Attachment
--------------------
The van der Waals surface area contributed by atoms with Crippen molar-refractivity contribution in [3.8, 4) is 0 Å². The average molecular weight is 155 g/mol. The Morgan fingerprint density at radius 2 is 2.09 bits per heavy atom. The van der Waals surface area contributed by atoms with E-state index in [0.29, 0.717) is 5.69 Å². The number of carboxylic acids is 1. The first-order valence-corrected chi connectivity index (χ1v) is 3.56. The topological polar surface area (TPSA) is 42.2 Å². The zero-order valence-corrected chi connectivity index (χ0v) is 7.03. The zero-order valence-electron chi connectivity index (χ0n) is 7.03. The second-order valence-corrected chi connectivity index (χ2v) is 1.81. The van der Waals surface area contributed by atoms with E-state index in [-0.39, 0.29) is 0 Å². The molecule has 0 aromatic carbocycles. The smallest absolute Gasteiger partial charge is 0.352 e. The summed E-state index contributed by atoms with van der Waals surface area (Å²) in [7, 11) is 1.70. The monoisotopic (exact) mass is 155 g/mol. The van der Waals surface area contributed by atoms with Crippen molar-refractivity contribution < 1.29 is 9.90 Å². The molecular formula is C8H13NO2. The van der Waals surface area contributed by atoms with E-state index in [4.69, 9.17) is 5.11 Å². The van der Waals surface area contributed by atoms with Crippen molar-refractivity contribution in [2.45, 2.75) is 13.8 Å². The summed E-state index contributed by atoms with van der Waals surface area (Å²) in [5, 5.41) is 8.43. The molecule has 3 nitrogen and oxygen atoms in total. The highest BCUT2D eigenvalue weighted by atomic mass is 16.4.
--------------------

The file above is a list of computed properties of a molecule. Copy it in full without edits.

The van der Waals surface area contributed by atoms with Crippen molar-refractivity contribution in [3.8, 4) is 0 Å². The average molecular weight is 155 g/mol. The Morgan fingerprint density at radius 2 is 2.09 bits per heavy atom. The van der Waals surface area contributed by atoms with E-state index in [0.29, 0.717) is 5.69 Å². The number of carboxylic acids is 1. The first-order valence-corrected chi connectivity index (χ1v) is 3.56. The topological polar surface area (TPSA) is 42.2 Å². The zero-order valence-corrected chi connectivity index (χ0v) is 7.03. The zero-order valence-electron chi connectivity index (χ0n) is 7.03. The second-order valence-corrected chi connectivity index (χ2v) is 1.81. The van der Waals surface area contributed by atoms with E-state index in [-0.39, 0.29) is 0 Å². The molecule has 0 aromatic carbocycles. The smallest absolute Gasteiger partial charge is 0.352 e. The summed E-state index contributed by atoms with van der Waals surface area (Å²) in [7, 11) is 1.70. The monoisotopic (exact) mass is 155 g/mol. The van der Waals surface area contributed by atoms with Crippen molar-refractivity contribution < 1.29 is 9.90 Å². The molecular formula is C8H13NO2. The van der Waals surface area contributed by atoms with E-state index in [4.69, 9.17) is 5.11 Å². The van der Waals surface area contributed by atoms with Crippen molar-refractivity contribution in [2.45, 2.75) is 13.8 Å². The summed E-state index contributed by atoms with van der Waals surface area (Å²) in [5, 5.41) is 8.43. The molecule has 3 nitrogen and oxygen atoms in total. The highest BCUT2D eigenvalue weighted by atomic mass is 16.4.